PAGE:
When choosing a dive light the question of units pops up quite frequently. Between mAh ratings on batteries to lumens it can be confusing. Lumens are quickly becoming the accepted light output unit over lux with name brands like CREE listed them as technical specs. To boil down the technical jargon many people state “lumens are calculated and lux are measured”. This is and isn’t true. Both methods are SI measurements for light visible to the eye with lux being lumen output per square meter. This means that lux is a derivative of lumens and may, or may not, be more useful to the user due to its specific nature in relation to area. Like any measurement, the method of acquisition for the unit matters less than the availability of comparison. Without the ability to compare lights the consumer is left lost in a sea of conversions.
In early cave diving, and even recently, to get an affordable light that was suitable for overhead diving there was only 1 manufacturer, yourself. Homemade dive light discussions pop up in any google search, pretty close to the top. While many are simple internet divers posting on forums about their most recent gel-potting experiment on a household light most of the DIY crowd are intelligent and crafty. They helped original exploration by fixing halogen car lights to 12V batteries relying on the conductance of freshwater to not arch the current. Home builders also helped fill in the holes over the past 10 years while US manufacturers were slow to adopt lithium battery tech and LEDs. With this in mind it is currently more economical, in both time and money, to purchase a system from a reputable manufacturer than build one at home. Not to mention the benefits of warranties, replacement parts, and reliability.
With the ability for international sales and online research a surge of popularity has come for smaller batch dive lights made overseas. Out of this need some companies have emerged with QA processes, marketing platforms, US distribution and plenty of other “real company” attributes. There are still plenty of overseas lights out there without the backing of a real company and you don’t want to find out you got duped with cheap materials 2000ft inside a cave.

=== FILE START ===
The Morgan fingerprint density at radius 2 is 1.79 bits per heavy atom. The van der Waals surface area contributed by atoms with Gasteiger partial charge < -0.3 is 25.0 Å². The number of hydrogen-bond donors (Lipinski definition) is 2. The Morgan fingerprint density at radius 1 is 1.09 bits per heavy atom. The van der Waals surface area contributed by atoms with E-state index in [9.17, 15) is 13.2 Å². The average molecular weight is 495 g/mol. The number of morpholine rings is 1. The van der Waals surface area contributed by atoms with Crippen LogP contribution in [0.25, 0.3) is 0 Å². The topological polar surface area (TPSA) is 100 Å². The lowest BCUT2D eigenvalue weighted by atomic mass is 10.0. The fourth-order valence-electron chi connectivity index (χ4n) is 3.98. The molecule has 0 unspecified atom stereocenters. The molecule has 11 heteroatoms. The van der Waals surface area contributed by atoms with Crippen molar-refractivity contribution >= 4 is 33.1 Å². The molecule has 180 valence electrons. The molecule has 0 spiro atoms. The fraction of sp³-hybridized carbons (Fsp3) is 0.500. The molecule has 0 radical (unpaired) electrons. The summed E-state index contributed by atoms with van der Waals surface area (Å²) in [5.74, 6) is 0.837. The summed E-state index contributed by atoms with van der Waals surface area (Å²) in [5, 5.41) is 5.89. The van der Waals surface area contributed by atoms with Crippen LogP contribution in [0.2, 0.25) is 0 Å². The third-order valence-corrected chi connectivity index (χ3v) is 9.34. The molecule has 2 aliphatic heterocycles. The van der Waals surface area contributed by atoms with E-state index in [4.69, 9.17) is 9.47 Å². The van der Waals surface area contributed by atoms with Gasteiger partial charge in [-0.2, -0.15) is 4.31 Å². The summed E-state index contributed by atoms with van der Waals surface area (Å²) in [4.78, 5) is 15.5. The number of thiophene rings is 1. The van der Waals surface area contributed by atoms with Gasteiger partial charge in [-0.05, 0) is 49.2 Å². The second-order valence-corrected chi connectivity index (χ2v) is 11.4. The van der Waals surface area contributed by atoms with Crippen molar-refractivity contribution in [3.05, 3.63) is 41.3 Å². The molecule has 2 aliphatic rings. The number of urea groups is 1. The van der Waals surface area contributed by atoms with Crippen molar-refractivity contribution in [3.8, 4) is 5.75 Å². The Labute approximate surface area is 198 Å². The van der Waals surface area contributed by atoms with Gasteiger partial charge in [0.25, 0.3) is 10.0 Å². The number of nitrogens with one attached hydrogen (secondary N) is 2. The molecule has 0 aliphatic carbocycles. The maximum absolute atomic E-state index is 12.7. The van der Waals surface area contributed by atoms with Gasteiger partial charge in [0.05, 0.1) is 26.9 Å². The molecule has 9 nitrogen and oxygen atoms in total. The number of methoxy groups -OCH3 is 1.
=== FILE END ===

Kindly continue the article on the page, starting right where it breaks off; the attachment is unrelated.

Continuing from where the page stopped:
All the above information only touches on the awesome technology available to assist cave divers in adventuring into overhead environments. Pop into your local dive center and make sure that your primaries, backups and video lights are all up to par with what 2017 has to offer!
https://www.tdisdi.com/wp-content/uploads/2018/09/Mental-trauma-and-the-benefits-of-diving_fb.jpg6271200Brittany Bozikhttps://www.tdisdi.com/wp-content/uploads/2015/07/logo2.pngBrittany Bozik2018-09-10 11:48:382018-09-17 11:35:33Mental Trauma and the Benefits of Diving
https://www.tdisdi.com/wp-content/uploads/2018/08/A-day-in-the-life-of-an-underwater-archaeological-diver_fb.jpg6271200Brittany Bozikhttps://www.tdisdi.com/wp-content/uploads/2015/07/logo2.pngBrittany Bozik2018-08-07 15:59:452018-08-13 08:58:05A Day in the life of...An Underwater Archaeologist
https://www.tdisdi.com/wp-content/uploads/2018/08/How-to-make-a-cave-marker-holder_fb.jpg6271200Brittany Bozikhttps://www.tdisdi.com/wp-content/uploads/2015/07/logo2.pngBrittany Bozik2018-08-07 11:05:252018-08-13 08:58:13Crafting a Line Marker Holder
https://www.tdisdi.com/wp-content/uploads/2018/07/Incident-Report-CO2-hit-in-a-cave_fb.jpg6271200Brittany Bozikhttps://www.tdisdi.com/wp-content/uploads/2015/07/logo2.pngBrittany Bozik2018-07-10 13:20:122018-07-17 10:03:33Incident Report: CO2 Hit in a Cave